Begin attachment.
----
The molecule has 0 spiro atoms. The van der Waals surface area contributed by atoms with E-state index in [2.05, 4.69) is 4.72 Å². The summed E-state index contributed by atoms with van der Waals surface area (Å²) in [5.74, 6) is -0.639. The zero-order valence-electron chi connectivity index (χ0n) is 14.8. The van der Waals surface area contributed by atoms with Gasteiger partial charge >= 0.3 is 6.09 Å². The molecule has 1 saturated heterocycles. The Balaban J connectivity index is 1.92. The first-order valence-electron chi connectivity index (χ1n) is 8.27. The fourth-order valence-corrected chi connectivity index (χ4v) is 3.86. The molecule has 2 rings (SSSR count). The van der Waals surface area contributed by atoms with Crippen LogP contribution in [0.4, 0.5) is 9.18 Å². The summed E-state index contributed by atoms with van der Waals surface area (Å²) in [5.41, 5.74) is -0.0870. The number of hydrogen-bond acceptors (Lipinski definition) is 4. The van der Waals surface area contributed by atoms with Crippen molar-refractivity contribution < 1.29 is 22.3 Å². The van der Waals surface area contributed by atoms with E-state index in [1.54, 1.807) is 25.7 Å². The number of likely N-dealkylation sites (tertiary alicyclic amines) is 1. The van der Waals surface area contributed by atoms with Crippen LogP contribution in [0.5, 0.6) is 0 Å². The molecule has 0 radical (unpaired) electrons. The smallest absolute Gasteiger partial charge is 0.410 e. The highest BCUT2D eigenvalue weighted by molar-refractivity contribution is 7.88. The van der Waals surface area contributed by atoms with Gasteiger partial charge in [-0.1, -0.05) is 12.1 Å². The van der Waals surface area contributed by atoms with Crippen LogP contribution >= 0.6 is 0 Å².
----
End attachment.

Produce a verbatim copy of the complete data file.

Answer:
The molecule has 0 spiro atoms. The van der Waals surface area contributed by atoms with E-state index in [2.05, 4.69) is 4.72 Å². The summed E-state index contributed by atoms with van der Waals surface area (Å²) in [5.74, 6) is -0.639. The zero-order valence-electron chi connectivity index (χ0n) is 14.8. The van der Waals surface area contributed by atoms with Gasteiger partial charge >= 0.3 is 6.09 Å². The molecule has 1 saturated heterocycles. The Balaban J connectivity index is 1.92. The first-order valence-electron chi connectivity index (χ1n) is 8.27. The fourth-order valence-corrected chi connectivity index (χ4v) is 3.86. The molecule has 2 rings (SSSR count). The van der Waals surface area contributed by atoms with Crippen LogP contribution in [0.4, 0.5) is 9.18 Å². The summed E-state index contributed by atoms with van der Waals surface area (Å²) in [5.41, 5.74) is -0.0870. The number of hydrogen-bond acceptors (Lipinski definition) is 4. The van der Waals surface area contributed by atoms with Crippen molar-refractivity contribution < 1.29 is 22.3 Å². The van der Waals surface area contributed by atoms with E-state index in [1.54, 1.807) is 25.7 Å². The number of likely N-dealkylation sites (tertiary alicyclic amines) is 1. The van der Waals surface area contributed by atoms with Crippen LogP contribution in [0.5, 0.6) is 0 Å². The molecule has 0 radical (unpaired) electrons. The smallest absolute Gasteiger partial charge is 0.410 e. The highest BCUT2D eigenvalue weighted by molar-refractivity contribution is 7.88. The van der Waals surface area contributed by atoms with Gasteiger partial charge in [-0.1, -0.05) is 12.1 Å². The van der Waals surface area contributed by atoms with Crippen LogP contribution >= 0.6 is 0 Å².